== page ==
Gila River Arts & Craft’s Center
Personal Reflections of Robert Johnson, Language Specialist-HHC
Gila River Indian News
During the late 1960’s, the construction of the New Gila River Arts & Crafts Center had begun in Vah-Ki District. In the September, 1968 issue of the Gila River News, there is mention of the Center under construction. Every community member whom passed by the construction site witnessed the Center going up. We often passed by on Casa Blanca Road to visit family in Casa Blanca. Construction was completed in March of 1970. By then, the staff were hired and they began to set up shop, designed exhibits, purchased items to sell, etc. On March 10, 1971, the Arts & Crafts Center held its Grand Opening. Jerold “Jerry” L. Collins was the first Director hired by the community. Other Directors included Bruce Hamana and John Long (last Director).
The Interpretation of the Architecture is representative of a Western Diamondback Rattlesnake, Crotalus atrox, coiled up with its rattle sticking up. I recall, that it was an indirect reference to nearby Rattlesnake Hill, just due west of the site. The hill is still an active hibernation den for rattlesnakes and youth are warned to stay away from the area (personal experience). Its circular form is also representative of a circle, as Akimel O’otham and Pee-Posh dance in circles. It also represents the annual cycle of life. This is what the tour guides explained to non-Tribal visitors over the years. This information was related during school field trips by staff Tour Guides.
Throughout my life-time, I often visited the Arts & Crafts Center and witnessed its evolution. The interior construction consisted of large areas with heavy timber beam rafters and support columns. It may have been representative of an Indian “Kiva,” anything “Tribal” had been incorporated into the over-all “Theme.” Inside the main floor stood the different “Sections” right away one noticed the large, glass jewelry case on the south wall. Inside the cases were silver necklaces and bracelets from different Tribes, mainly, Navajo, Zuni and Hopi. On the wall behind the case hung Concho-belts, shelves with kachina dolls, carvings and Apache pine-pitch burden baskets, all for sale. Signage proclaimed all merchandise to be ‘Authentic Indian Made.’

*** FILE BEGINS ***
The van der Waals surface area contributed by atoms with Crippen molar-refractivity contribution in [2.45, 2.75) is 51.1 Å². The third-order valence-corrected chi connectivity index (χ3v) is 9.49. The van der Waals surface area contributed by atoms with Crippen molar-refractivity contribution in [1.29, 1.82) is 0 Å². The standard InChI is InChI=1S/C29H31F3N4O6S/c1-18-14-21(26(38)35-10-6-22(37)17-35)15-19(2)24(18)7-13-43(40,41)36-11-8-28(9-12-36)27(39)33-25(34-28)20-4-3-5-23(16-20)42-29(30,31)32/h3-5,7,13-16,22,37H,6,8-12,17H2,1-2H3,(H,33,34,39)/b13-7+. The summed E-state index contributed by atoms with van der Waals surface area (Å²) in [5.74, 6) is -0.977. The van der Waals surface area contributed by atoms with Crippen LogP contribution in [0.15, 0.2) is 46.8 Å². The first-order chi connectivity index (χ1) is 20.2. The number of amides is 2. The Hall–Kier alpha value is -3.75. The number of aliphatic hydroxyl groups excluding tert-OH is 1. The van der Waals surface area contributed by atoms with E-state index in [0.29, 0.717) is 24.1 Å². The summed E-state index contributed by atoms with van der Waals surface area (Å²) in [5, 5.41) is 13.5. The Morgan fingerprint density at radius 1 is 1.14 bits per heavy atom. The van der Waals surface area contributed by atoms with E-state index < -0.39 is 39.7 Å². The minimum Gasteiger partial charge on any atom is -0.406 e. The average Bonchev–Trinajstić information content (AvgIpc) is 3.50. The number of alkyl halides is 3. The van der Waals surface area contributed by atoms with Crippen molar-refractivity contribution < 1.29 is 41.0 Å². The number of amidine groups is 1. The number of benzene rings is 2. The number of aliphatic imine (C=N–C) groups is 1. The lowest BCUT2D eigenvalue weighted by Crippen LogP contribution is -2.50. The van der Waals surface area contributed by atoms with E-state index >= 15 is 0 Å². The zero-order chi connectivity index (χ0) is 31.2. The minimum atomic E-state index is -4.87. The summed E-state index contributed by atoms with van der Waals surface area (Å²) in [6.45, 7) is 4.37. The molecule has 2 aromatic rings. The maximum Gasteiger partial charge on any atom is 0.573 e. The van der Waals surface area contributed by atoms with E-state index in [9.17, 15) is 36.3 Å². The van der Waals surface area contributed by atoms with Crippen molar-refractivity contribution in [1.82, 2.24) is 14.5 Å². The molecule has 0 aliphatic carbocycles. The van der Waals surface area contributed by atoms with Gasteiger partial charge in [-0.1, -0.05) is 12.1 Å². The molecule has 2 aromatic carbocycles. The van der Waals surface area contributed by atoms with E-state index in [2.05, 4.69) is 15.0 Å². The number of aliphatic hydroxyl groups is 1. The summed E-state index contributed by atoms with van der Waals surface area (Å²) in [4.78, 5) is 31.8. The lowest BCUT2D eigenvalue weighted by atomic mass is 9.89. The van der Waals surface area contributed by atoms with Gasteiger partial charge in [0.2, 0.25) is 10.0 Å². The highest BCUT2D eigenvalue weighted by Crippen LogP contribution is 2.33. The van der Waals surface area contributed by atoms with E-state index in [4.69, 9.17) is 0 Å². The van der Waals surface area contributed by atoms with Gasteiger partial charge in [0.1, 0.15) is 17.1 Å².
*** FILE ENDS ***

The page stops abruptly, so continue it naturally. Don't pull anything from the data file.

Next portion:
Arranged on the main floor stood different shaped hardwood stands. Each were dedicated to different items like Maricopa (Pee-Posh) Pottery, Pueblo Pottery, O’otham Baskets, Navajo rugs and artwork from different Tribal Artist’s hung throughout the Museum. There was a balcony with staircase that led up to the second floor where more Navajo rugs and other painting had hung. All the paintings and watercolors had price tags on them with Artist’s signatures.
In the Museum areas stood the different exhibits. I recall, the Ha:l Hiosig exhibit had been dedicated to the late Isabel Johns and featured her series of squash blossom basketry. There was a small diorama with cattails, bundles of willow, devil’s claw “hats” and a homtha (granary basket) she had woven for display purposes. The stoneware exhibit contained grinding stones, ancient pottery and of all things, a partial mammoth tusk that was excavated at Gila River Sand & Gravel during quarry operations. The Pima Home exhibit featured a rectangle-shaped structure made of mesquite timber beams, arrow-weed and covered with dried mud. Inside and out lain household items normally used on a day to day basis. All exhibits were well-lit.